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There are different ways to specify language, for example:

  • automata - if automata accpets string than it’s part of the language
  • regular expression
  • grmmar, for example
    • Chomsky generative grammar
    • BNF (EBNF, ABNF)
    • PEG
    • etc.
  • system of languge equations

Those all approaches equivalent. In this article we’re gonna focus on grammars.

Chomsky generative grammar

Chomsky generative grammar GG is a system used for generating strings over some alphabet. It is defined by a 4-tuple:

G=(N,Σ,P,S)G = (N, \Sigma, P, S)


  1. NN is a finite set of non-terminal symbols. These symbols are never present in the strings of the language, but are used in the production rules to generate those strings.

  2. Σ\Sigma is a finite set of terminal symbols. These symbols appear in the strings generated by the grammar and are distinct from the non-terminals, i.e., NΣ=N \cap \Sigma = \emptyset. The symbols in Σ\Sigma form the alphabet of the language generated by the grammar.

  3. PP is a finite set of production rules. Each production rule is of the form: αβ\alpha \rightarrow \beta Where α\alpha is a string of symbols that contains at least one non-terminal (i.e., α(NΣ)+\alpha \in (N \cup \Sigma)^+ and α\alpha contains at least one element from NN), and β\beta is a string of symbols from NΣN \cup \Sigma, i.e., β(NΣ)\beta \in (N \cup \Sigma)^*.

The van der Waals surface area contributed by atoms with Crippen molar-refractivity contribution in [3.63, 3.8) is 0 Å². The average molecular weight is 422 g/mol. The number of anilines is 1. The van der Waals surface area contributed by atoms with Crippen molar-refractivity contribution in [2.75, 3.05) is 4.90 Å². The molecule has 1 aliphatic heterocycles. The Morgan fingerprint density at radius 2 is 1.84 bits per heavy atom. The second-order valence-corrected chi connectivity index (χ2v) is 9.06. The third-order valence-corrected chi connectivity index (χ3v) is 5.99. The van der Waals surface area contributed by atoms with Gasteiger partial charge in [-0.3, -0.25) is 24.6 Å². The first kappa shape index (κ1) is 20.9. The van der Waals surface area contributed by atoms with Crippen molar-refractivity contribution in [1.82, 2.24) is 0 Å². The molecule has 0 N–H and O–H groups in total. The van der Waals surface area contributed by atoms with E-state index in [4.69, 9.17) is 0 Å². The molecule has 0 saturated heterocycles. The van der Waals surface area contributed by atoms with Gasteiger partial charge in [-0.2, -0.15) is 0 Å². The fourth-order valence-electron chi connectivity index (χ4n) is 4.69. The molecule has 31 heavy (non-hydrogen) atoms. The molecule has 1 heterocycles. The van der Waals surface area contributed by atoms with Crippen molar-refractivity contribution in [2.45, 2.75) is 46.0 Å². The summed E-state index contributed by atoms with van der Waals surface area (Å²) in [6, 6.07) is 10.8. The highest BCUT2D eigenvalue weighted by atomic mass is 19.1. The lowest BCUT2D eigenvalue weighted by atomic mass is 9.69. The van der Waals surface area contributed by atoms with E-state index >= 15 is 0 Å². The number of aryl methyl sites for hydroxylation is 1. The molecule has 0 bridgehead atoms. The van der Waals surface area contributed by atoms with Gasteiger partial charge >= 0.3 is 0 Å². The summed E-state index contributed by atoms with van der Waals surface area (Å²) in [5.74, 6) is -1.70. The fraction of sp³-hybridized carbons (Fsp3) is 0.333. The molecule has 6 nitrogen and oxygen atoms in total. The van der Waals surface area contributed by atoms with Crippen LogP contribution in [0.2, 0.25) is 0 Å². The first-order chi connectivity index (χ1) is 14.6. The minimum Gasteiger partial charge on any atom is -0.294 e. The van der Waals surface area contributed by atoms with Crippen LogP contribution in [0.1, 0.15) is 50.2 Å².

4. SS is the start symbol, where SNS \in N. This is the symbol from which derivation or string generation starts.

A grammar specifies how to construct valid strings of the language. A string is considered part of the language if there exists some sequence of production rule applications (a derivation) that starts with the start symbol SS and results in that string.

Chomsky hierarchy

The Chomsky hierarchy classifies grammars into four levels based on their generative power:

  1. Type 0 - Recursively Enumerable (RE) Grammar

    • Production Rules: αβ\alpha \rightarrow \beta where α,β(NΣ)+\alpha, \beta \in (N \cup \Sigma)^+ and αβ|\alpha| \leq |\beta|
    • Language: Recursively Enumerable Language
    • Recognized by: Turing Machine
  2. Type 1 - Context-Sensitive Grammar (CSG)

    • Production Rules: αβ\alpha \rightarrow \beta where α,β(NΣ)+\alpha, \beta \in (N \cup \Sigma)^+ and αβ|\alpha| \leq |\beta|
    • Language: Context-Sensitive Language (CSL)
    • Recognized by: Linear Bounded Automaton (LBA)
  3. Type 2 - Context-Free Grammar (CFG)

    • Production Rules: AβA \rightarrow \beta where ANA \in N and β(NΣ)\beta \in (N \cup \Sigma)^*
    • Language: Context-Free Language (CFL)
    • Recognized by: Pushdown Automaton (PDA)
  4. Type 3 - Regular Grammar

    • Production Rules:
      • AaBA \rightarrow aB or AaA \rightarrow a or AϵA \rightarrow \epsilon for right-linear regular grammars.
      • ABaA \rightarrow Ba or AaA \rightarrow a or AϵA \rightarrow \epsilon for left-linear regular grammars.
    • Language: Regular Language
    • Recognized by: Finite Automaton (either Deterministic (DFA) or Nondeterministic (NFA))

However, this is a classical hierarchy proposed by Chomsky in 1956 in his paper “Three Models for the Description of Language.” Since then, it has been extended to capture more nuances.

Extended Chomsky hierarchy

  1. Linear grammar or Linear Context-Free Grammar
    • Is a Context-Free Grammar that has at most one non-terminal in the right-hand side of each of its productions
    • Examples: AaBA \rightarrow aB, ABaA \rightarrow Ba, AaBaA \rightarrow aBa
  2. Right-Linear grammar
    • Examples: AaBA \rightarrow aB or AaA \rightarrow a or AϵA \rightarrow \epsilon
  3. Left-Linear grammar
    • Examples: ABaA \rightarrow Ba or AaA \rightarrow a or AϵA \rightarrow \epsilon